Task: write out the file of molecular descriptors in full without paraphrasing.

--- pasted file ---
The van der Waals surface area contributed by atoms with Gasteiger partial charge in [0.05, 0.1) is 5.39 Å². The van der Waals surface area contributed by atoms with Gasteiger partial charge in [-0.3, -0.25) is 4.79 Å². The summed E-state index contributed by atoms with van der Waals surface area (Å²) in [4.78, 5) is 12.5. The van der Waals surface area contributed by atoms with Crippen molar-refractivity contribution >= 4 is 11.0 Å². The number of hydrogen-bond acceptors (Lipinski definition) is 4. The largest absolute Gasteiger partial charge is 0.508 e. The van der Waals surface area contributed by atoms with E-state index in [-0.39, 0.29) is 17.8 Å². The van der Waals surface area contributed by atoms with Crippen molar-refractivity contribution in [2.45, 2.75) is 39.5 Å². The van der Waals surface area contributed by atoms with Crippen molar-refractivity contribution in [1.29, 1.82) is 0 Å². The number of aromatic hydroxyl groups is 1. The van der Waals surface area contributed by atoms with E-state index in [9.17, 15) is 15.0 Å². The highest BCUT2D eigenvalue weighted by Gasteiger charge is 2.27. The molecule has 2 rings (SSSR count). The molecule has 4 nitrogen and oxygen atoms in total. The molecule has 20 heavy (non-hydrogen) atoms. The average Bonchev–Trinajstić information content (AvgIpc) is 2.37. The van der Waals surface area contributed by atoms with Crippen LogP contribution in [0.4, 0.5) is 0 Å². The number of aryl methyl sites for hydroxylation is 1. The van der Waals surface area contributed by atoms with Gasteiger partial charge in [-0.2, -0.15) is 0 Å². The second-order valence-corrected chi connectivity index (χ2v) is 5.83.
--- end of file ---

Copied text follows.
The van der Waals surface area contributed by atoms with Gasteiger partial charge in [0.05, 0.1) is 5.39 Å². The van der Waals surface area contributed by atoms with Gasteiger partial charge in [-0.3, -0.25) is 4.79 Å². The summed E-state index contributed by atoms with van der Waals surface area (Å²) in [4.78, 5) is 12.5. The van der Waals surface area contributed by atoms with Crippen molar-refractivity contribution >= 4 is 11.0 Å². The number of hydrogen-bond acceptors (Lipinski definition) is 4. The largest absolute Gasteiger partial charge is 0.508 e. The van der Waals surface area contributed by atoms with E-state index in [-0.39, 0.29) is 17.8 Å². The van der Waals surface area contributed by atoms with Crippen molar-refractivity contribution in [2.45, 2.75) is 39.5 Å². The van der Waals surface area contributed by atoms with Crippen molar-refractivity contribution in [1.29, 1.82) is 0 Å². The number of aromatic hydroxyl groups is 1. The van der Waals surface area contributed by atoms with E-state index in [9.17, 15) is 15.0 Å². The highest BCUT2D eigenvalue weighted by Gasteiger charge is 2.27. The molecule has 2 rings (SSSR count). The molecule has 4 nitrogen and oxygen atoms in total. The molecule has 20 heavy (non-hydrogen) atoms. The average Bonchev–Trinajstić information content (AvgIpc) is 2.37. The van der Waals surface area contributed by atoms with Crippen LogP contribution in [0.4, 0.5) is 0 Å². The number of aryl methyl sites for hydroxylation is 1. The van der Waals surface area contributed by atoms with Gasteiger partial charge in [-0.2, -0.15) is 0 Å². The second-order valence-corrected chi connectivity index (χ2v) is 5.83.